Writing for Minnpost, Steve Berg points out that most politicians seem to view the Stillwater bridge as a freeway-style-bridge versus no freeway-style-bridge proposition, even though there may be another alternative.
What might this new bridge look like?
As I wrote here on March 4, a new bridge should relieve Stillwater’s summertime traffic problems without inducing an excessive amount of sprawl development on the Wisconsin side of the river. Obviously, its design should not intrude on the historic and natural quality of the valley.
That means a so-called “low, slow” solution (PDF) — a bridge that wouldn’t span the river from bluff top to bluff top but drop down to a level more in scale with the existing Lift Bridge. Speeds (and noise) should be kept to a minimum. Engineers might consider a three-lane design that would allow east-west flexibility depending on traffic flow. The bridge should be dynamically tolled as a way to fairly shift costs to users and to help manage traffic buildup in the area.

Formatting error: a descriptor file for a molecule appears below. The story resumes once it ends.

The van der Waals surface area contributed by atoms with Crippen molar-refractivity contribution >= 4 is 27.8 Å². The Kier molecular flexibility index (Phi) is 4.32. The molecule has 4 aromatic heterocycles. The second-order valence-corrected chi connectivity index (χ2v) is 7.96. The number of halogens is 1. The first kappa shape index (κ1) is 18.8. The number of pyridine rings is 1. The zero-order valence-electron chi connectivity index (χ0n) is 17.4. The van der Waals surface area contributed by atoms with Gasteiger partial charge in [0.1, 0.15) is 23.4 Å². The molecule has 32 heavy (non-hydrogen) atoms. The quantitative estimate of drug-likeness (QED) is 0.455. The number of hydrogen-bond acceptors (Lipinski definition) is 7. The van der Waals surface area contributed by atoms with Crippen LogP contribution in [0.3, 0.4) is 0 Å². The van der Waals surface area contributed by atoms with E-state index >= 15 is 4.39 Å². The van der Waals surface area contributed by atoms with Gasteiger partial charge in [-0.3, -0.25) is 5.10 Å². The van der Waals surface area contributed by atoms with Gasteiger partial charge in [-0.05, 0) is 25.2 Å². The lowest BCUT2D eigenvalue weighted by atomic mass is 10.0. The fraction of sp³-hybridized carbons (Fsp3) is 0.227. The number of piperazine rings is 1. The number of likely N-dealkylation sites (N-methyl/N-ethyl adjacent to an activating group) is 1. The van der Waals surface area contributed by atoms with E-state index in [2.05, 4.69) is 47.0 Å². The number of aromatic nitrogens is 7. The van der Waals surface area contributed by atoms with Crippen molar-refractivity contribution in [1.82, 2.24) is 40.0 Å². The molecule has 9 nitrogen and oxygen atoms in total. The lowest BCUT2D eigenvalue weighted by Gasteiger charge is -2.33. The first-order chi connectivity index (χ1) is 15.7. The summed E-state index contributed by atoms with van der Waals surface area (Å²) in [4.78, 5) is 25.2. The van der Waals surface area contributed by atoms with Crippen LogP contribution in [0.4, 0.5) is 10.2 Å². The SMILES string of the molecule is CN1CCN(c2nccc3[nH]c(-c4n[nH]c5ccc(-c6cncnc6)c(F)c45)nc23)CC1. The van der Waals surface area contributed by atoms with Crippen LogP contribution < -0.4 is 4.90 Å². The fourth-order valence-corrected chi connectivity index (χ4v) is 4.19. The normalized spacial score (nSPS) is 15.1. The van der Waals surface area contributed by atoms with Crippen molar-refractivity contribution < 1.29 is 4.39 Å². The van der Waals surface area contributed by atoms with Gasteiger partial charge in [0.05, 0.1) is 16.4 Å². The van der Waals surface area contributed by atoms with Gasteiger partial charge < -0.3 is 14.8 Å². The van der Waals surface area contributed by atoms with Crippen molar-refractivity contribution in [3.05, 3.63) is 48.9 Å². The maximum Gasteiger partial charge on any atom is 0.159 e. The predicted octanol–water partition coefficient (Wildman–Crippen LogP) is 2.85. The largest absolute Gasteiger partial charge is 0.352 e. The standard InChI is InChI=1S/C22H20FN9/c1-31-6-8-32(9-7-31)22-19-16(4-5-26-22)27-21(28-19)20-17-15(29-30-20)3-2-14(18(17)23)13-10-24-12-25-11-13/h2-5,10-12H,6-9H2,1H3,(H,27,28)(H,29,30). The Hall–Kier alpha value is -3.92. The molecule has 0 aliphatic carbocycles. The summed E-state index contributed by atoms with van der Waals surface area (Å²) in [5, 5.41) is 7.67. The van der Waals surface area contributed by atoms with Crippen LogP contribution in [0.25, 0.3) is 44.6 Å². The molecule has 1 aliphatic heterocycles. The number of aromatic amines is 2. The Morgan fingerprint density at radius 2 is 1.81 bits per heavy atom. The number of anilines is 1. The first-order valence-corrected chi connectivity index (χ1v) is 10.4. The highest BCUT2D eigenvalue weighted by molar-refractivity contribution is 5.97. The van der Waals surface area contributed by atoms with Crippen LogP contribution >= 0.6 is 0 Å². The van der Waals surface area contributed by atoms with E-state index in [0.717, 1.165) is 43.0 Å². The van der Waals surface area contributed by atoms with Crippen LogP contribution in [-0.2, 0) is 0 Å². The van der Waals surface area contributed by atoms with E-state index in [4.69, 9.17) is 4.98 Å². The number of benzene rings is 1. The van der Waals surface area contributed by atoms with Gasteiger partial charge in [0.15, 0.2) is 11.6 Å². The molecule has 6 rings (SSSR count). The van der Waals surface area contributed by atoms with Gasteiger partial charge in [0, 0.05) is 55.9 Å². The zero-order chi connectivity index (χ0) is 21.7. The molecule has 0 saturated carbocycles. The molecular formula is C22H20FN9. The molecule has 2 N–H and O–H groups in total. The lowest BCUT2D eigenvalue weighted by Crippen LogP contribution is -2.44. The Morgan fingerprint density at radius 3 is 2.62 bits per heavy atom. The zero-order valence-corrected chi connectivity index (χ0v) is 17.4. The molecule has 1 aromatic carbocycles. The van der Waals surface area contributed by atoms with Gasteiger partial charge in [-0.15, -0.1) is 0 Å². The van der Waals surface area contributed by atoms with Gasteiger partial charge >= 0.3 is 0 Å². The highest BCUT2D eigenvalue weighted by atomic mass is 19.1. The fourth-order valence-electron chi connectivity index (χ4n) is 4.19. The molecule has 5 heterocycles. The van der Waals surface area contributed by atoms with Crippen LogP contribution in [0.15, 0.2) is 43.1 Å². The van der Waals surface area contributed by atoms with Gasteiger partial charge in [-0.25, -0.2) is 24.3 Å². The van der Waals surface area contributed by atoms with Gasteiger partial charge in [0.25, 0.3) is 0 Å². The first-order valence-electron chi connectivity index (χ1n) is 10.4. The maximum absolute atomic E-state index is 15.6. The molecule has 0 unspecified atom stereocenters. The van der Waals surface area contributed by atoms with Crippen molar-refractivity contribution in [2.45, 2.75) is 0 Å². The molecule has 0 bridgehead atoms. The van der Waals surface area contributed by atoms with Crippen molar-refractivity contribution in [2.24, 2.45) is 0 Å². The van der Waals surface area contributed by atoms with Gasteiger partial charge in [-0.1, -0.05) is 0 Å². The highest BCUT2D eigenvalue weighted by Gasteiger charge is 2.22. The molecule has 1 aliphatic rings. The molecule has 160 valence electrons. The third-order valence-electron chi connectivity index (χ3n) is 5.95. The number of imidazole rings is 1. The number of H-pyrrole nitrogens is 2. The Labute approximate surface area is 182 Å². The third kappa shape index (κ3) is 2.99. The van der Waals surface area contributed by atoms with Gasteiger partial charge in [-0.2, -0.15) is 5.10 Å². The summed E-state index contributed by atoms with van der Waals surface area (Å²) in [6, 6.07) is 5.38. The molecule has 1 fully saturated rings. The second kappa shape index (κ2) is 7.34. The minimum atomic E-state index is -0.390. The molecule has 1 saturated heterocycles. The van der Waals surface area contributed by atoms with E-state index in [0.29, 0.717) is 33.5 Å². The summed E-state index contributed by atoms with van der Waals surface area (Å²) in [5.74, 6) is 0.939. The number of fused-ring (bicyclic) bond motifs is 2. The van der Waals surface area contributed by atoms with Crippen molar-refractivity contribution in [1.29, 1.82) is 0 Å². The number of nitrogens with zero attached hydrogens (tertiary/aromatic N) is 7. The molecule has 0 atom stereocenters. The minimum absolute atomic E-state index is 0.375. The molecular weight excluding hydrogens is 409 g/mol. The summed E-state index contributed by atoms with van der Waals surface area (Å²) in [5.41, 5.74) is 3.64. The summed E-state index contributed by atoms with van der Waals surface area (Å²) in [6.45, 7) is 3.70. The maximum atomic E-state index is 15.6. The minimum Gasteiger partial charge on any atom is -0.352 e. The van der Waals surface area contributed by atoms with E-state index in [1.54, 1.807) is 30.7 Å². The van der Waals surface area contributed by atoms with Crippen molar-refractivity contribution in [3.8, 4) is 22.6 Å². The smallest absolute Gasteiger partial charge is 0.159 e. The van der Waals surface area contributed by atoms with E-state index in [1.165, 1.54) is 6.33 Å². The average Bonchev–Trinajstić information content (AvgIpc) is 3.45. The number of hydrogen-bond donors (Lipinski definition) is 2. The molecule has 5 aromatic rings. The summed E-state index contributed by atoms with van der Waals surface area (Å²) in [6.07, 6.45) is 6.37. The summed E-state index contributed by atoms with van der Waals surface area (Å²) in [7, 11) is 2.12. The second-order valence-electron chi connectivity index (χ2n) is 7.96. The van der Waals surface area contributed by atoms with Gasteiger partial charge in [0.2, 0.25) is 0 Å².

The park service, in rejecting the freeway-style bridge, seemed almost to invite such a design while rejecting outright the freeway-style bridge that MnDOT proposed.
Note that Berg calls for “dynamic tolling” to shift the cost to users, manage traffic and assumedly reduce sprawl (not subsidize low-density development in Wisconsin). Other expert sources say a 4-lane bridge would not have enough demand to pay the tolls required to fund it, so I assume demand from a slower, narrower span would not generate enough in tolls to pay the cost. Perhaps this is why MNDOT has floated the idea of a $3 toll, which would only cover half of the construction cost (but would cover maintenance) of the bigger bridge.